Providing excellent, personable customer service can be a powerful marketing tool as word-of-mouth spreads about your business, especially if you incorporate social media-focused customer engagement into your marketing efforts. To do this, more and more companies are leveraging new technologies such as Artificial Intelligence to up their customer service game online.
Such high tech toys, however, are not just for big name brands anymore. The time is coming soon when every business, even small business owners and entrepreneurs, can provide customer service using artificial intelligence technology like Siri or Chotu Bot.
In fact, that time has already come for some businesses who have IT personnel skilled in programming.
This new option for AI customer service began when Facebook's CEO Mark Zuckerberg announced in April 2016 that third parties could begin making use of Facebook's chatbot and essentially repurpose the Facebook tech for their own customer service needs.
While April 2016 might sound like dusty ages ago in the rapid-fire life cycle of technology, the idea is just beginning to make waves and appear on the radar of the business world. For example, a new December 2016 article from All Top Startups, written by Thomas Oppong, lists the Facebook chatbot as one of the top social media marketing trends to look for in 2017.
The reasons are worth considering, as Oppong explains:
[Facebook Chatbot] can assist by automating tasks, retrieving data and offering excellent response to customer queries enhancing their experience....As customers are always looking for prompt responses, Chatbot does the job of engaging customers by replying to their queries with human assistance....With the Facebook chatbot, brands can independently connect with their potential consumers and increase customer engagement and interaction.
By using the Facebook chatbot, businesses can add a powerful tool to their customer engagement efforts, not to mention its benefits in connecting with potential clients.
The general principle isn't new, of course. Businesses began automating customer service as soon as answering machines and call centers were invented. But the Facebook chatbot brings the power of Artificial Intelligence into the mix and makes it accessible to any business owner savvy enough to use it.
Which begs the question: how on earth do I get my business set up with Facebook chatbot?
<h2>How the Facebook Chatbot Works</h2>
Facebook's official announcement about the chatbot outlined the steps for businesses to get their own AI chatbot:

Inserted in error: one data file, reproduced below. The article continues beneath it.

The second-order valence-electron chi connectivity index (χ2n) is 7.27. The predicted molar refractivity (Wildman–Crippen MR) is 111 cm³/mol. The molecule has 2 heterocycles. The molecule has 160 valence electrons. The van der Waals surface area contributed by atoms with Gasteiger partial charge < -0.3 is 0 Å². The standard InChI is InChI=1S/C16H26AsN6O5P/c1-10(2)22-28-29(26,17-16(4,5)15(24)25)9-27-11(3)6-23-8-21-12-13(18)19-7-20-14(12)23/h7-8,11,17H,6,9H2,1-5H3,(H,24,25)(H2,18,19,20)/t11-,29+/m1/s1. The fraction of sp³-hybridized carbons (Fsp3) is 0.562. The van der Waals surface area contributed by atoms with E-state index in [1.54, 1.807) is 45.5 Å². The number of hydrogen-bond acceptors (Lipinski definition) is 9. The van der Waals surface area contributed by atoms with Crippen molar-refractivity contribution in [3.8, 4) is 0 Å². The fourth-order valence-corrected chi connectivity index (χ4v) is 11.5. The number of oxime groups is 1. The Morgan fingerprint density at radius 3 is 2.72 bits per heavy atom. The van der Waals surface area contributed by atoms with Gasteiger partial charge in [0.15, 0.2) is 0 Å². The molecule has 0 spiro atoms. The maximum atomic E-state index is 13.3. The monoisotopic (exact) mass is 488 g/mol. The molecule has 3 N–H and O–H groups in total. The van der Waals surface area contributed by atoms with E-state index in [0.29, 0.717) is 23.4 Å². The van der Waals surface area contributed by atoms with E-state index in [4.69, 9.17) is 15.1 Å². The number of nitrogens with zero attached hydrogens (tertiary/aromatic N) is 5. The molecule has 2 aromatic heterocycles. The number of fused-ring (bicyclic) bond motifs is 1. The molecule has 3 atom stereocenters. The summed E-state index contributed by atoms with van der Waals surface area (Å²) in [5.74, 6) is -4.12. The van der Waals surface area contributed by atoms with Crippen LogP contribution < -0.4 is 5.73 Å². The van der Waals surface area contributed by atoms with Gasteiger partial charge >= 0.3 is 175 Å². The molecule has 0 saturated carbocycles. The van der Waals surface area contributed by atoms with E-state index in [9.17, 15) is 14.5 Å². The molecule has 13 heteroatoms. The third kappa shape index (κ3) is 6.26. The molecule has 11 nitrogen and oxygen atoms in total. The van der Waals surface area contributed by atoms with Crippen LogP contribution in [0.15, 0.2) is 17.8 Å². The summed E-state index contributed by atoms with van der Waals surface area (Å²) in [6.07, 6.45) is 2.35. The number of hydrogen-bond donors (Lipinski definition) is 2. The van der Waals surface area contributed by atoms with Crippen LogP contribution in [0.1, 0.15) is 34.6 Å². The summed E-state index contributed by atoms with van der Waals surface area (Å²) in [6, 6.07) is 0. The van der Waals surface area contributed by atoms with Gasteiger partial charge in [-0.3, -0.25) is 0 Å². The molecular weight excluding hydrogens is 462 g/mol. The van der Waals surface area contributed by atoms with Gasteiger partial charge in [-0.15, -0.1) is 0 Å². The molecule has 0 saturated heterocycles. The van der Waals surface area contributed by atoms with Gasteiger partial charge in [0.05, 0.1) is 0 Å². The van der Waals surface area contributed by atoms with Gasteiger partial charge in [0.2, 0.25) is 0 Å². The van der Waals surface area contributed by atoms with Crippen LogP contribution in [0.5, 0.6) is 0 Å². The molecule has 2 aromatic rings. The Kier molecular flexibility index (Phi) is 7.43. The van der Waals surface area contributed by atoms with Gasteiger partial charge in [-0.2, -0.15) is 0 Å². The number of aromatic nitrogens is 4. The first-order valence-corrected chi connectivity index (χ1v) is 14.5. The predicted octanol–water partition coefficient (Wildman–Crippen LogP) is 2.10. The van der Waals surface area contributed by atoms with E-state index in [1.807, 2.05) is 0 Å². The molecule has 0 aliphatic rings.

Starting today, all developers and businesses will be able to build bots for Messenger, and then submit them for review. We will gradually accept and approve submissions to ensure the best experiences for everyone on Messenger. We're putting people first with new guidelines, policies and controls to offer the best interactions we possibly can.
This means that, currently, getting a Facebook chatbot is not exactly a wide open door for every business--yet. Only businesses with skilled developers and programmers can take advantage of Facebook's new tech for Messenger and follow its step-by-step instructions mentioned above.
However, the reason marketing news sites are predicting 2017 to be the big year for chatbots is simple: third-party developers are beginning to offer their services to businesses who don't have the resources to develop their own chatbots. As the practice expands and competition grows--especially as the popularity of Facebook chatbots gains traction--it will become more affordable to pay someone to develop a chatbot for you.
Even now businesses and organizations are beginning to do that, and they're offering their customers personalized AI customer service experiences on Facebook.
This recent article by Ellie Martin from TNW provides a snapshot of why having a chatbot is becoming so attractive:
...in the past two years, businesses have been increasingly exploring the capabilities of chatbots, the software that can understand and reply to typed commands and questions. Each can accomplish similar goals, but chatbots are a simpler technology that can more easily target a specific subject. If your business regularly deals with customers, they likely have consistent issues or questions, and building a chatbot is an easy way to streamline that interaction by providing information to a customer faster and more efficiently than a customer service representative.
The key factor in Martin's point is the simplicity of the technology. As complicated as the concept of AI seems to us, designing a chatbot is not rocket science. The hard AI science has already been figured out and provided by Facebook. Developing a chatbot is more about building a neat little packet of information--layers of answers to questions you know your customers will ask--within Facebook's pre-existing AI framework.
Whether or not you immediately jump on the chatbot train in 2017, be prepared to see more of the little bots in just about every consumer experience you have online.
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